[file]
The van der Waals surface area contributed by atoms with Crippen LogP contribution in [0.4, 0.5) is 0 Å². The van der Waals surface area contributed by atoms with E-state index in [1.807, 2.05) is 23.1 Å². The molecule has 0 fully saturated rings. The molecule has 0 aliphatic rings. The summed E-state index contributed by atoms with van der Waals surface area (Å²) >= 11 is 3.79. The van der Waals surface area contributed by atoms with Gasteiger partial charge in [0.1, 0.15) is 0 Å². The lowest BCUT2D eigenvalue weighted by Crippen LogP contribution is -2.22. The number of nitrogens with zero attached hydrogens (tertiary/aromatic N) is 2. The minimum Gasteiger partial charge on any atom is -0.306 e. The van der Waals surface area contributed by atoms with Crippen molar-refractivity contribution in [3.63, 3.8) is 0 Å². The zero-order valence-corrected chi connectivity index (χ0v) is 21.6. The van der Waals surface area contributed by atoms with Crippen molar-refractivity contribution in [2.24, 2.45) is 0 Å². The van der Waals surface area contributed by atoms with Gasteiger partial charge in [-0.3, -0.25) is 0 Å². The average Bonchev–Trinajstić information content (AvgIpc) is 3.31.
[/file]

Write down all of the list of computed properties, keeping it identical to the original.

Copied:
The van der Waals surface area contributed by atoms with Crippen LogP contribution in [0.4, 0.5) is 0 Å². The van der Waals surface area contributed by atoms with E-state index in [1.807, 2.05) is 23.1 Å². The molecule has 0 fully saturated rings. The molecule has 0 aliphatic rings. The summed E-state index contributed by atoms with van der Waals surface area (Å²) >= 11 is 3.79. The van der Waals surface area contributed by atoms with Gasteiger partial charge in [0.1, 0.15) is 0 Å². The lowest BCUT2D eigenvalue weighted by Crippen LogP contribution is -2.22. The number of nitrogens with zero attached hydrogens (tertiary/aromatic N) is 2. The minimum Gasteiger partial charge on any atom is -0.306 e. The van der Waals surface area contributed by atoms with Crippen molar-refractivity contribution in [3.63, 3.8) is 0 Å². The zero-order valence-corrected chi connectivity index (χ0v) is 21.6. The van der Waals surface area contributed by atoms with Crippen molar-refractivity contribution in [2.24, 2.45) is 0 Å². The van der Waals surface area contributed by atoms with Gasteiger partial charge in [-0.3, -0.25) is 0 Å². The average Bonchev–Trinajstić information content (AvgIpc) is 3.31.